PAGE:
The Iowa's didn't just have Harpoon to engage surface ships, they also had the anti-ship capable Tomahawk which had much longer range than the Harpoons.
    I thought that back then the Tomahawks didn't have anti-ship capability? Or that the Iowas didn't carry them if they did?

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    Quote Originally Posted by Pacfanweb View Post
    I thought that back then the Tomahawks didn't have anti-ship capability? Or that the Iowas didn't carry them if they did?
    The Iowa's had the anti-ship capable variant of the Tomahawk in addition to the land attack variant. It's probable that during Desert Storm they were probably only carrying the land attack version. The anti-ship version of the Tomahawk was taken out of service during the 1990's sometime after the Iowa's were decommissioned. Apparently there were concerns about their reliability in hitting their intended surface targets, but the anti-ship version was in service.
    Last edited by Tom24; 23 Nov 17, at 19:10.

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    Quote Originally Posted by bbvet View Post
    1) The statement regarding IOWA's material status at the time of the explosion is presented without documentation, etc. - simply an opinion - one that I don't share. NEW JERSEY, on her last cruise in 1990, returned to Long Beach on one screw - she WAS in a materially critical condition but hers due to the extent of actual use and at sea wear and tear. Without seeing the actual upkeep/maintenance logs of these ships, it is hard to say one way or another as to a particular ship's material condition at any given point in their life. Maintenance is done within that ship's budget and therein lies the problem. Scheduling and mission also play into this, as well.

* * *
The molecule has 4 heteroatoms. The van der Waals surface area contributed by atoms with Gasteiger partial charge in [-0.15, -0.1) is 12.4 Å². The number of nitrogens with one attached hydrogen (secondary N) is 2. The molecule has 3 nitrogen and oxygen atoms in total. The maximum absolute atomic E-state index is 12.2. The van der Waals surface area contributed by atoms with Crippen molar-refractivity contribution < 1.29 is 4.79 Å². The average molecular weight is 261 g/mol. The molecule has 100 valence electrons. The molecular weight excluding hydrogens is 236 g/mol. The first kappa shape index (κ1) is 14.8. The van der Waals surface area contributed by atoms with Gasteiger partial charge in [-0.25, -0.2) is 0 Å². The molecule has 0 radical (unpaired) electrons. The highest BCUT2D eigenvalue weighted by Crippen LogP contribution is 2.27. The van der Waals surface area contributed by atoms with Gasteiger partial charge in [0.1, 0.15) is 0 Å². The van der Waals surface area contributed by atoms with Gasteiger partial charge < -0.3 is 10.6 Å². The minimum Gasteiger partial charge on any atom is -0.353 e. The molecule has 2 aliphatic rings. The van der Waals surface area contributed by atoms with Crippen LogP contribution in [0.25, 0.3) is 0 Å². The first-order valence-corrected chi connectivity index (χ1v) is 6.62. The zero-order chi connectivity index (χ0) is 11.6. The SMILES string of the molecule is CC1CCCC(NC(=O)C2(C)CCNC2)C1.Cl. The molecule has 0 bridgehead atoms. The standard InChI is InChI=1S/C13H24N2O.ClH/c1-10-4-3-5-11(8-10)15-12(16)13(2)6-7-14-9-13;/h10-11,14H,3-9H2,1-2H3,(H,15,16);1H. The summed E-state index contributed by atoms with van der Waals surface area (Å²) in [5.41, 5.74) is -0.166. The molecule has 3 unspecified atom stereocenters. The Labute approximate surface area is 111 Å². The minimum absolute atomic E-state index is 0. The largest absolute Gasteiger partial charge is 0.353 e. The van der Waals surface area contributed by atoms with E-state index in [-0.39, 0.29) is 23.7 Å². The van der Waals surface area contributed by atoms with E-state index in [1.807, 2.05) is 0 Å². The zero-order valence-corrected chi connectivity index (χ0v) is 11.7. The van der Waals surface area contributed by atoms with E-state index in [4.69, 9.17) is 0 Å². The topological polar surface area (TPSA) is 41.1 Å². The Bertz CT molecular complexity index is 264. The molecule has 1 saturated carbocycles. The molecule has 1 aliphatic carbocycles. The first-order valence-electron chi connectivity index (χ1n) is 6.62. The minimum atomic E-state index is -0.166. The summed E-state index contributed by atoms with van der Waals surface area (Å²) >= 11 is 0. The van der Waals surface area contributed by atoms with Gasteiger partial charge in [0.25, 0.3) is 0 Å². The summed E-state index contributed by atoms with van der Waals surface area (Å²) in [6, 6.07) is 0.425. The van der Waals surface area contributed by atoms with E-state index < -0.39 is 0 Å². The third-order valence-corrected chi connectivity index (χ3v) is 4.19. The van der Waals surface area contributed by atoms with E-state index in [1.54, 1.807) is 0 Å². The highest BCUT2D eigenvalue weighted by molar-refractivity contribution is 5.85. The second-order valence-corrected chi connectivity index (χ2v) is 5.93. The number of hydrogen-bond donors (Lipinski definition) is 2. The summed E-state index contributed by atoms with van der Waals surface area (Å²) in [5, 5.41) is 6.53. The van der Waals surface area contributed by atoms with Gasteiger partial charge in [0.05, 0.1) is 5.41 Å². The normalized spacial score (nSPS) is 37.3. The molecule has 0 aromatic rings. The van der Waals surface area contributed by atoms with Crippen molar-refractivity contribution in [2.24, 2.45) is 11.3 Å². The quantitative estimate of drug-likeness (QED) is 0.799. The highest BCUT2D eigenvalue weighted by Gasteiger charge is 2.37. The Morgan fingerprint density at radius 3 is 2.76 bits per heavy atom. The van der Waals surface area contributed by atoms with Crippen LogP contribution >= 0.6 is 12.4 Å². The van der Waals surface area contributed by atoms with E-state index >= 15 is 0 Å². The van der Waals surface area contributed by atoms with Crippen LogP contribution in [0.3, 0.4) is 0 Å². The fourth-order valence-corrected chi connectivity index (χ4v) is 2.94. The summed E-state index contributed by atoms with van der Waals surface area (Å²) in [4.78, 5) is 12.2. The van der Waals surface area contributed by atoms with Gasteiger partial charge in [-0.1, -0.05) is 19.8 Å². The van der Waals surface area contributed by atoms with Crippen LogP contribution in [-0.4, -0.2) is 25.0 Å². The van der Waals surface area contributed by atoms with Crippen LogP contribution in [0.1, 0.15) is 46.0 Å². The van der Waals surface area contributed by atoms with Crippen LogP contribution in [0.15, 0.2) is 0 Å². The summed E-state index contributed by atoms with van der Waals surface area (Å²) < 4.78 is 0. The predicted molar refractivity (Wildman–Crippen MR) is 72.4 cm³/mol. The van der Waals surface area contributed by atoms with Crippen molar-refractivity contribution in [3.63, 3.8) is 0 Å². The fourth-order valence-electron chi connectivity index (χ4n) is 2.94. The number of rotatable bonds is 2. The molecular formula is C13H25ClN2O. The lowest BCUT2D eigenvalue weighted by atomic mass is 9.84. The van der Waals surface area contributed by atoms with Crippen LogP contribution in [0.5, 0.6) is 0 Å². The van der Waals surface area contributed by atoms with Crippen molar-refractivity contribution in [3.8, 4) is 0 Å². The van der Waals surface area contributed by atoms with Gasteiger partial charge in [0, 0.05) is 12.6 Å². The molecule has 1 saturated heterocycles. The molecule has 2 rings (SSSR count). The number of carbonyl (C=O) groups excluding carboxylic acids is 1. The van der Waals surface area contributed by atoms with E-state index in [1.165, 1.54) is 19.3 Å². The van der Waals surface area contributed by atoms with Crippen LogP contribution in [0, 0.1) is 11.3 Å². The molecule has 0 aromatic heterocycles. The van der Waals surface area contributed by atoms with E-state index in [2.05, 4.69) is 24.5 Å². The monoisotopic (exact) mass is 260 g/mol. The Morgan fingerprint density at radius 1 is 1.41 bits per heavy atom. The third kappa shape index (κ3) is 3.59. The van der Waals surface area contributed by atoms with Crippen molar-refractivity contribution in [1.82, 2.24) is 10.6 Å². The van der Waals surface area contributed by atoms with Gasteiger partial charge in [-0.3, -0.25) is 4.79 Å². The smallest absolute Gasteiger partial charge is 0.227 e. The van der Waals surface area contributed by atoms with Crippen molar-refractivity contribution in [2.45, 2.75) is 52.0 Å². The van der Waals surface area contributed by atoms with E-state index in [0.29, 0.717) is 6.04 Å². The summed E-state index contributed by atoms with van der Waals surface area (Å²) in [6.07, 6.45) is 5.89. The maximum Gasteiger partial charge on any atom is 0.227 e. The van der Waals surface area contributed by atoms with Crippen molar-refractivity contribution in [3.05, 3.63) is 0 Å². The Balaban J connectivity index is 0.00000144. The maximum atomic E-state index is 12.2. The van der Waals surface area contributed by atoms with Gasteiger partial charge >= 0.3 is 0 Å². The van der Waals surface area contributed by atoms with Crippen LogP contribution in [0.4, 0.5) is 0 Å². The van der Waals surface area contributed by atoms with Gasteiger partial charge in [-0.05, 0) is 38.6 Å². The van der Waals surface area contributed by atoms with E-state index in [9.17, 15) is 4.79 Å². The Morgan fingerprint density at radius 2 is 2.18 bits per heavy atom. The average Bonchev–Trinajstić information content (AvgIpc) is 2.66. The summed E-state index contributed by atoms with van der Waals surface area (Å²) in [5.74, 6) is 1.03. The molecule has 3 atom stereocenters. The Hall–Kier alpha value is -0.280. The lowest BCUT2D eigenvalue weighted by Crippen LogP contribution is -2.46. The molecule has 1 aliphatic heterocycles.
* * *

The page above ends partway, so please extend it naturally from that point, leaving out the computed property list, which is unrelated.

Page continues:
According to the GAO report: BATTLESHIPS:Issues Arising From the Explosion Aboard the U.S.S. Iowa, they did not find any evidence that the battleships were in any better or worse material condition than other navy ships at the time.

    http://www.gao.gov/products/T-NSIAD-91-2

    Quote Originally Posted by bbvet View Post
    2) The statement regarding the Navy's opinion as to the main 16" battery being secondary to the missile systems is something I've never heard before and would ignore as na´ve without some sort of factual backup of support for that opinion. One of the main reasons for bringing those particular ships back into the fleet was for their ability to counter the Soviet large cruiser threat at the time and these ships more than accomplished that.
    It was a quote from SEN. John Glen and also again from SEN. Sam Nunn both on the Senate Armed Services Committee. Source: "Review of the Department of the Navy's investigation into the gun turret explosion aboard the U.S.S. "Iowa" : hearings before the Committee on Armed Services, United States Senate, One Hundred First Congress, first session, November 16; December 11, 1989; May 25, 1990"

    You can read the html here and also download a PDF for easier reading. See SEN. Glen's statement on page 11 and then SEN. Nunn on page 248. Interestingly he asks how much manpower could be reduced if the turrets were left unmanned.

    There is a great deal more here than just a discussion about the incident aboard the Iowa.

    Transcript here: https://archive.org/stream/reviewofd...0unit_djvu.txt

    Video here: https://www.c-span.org/video/?9944-1...n-day-1-part-1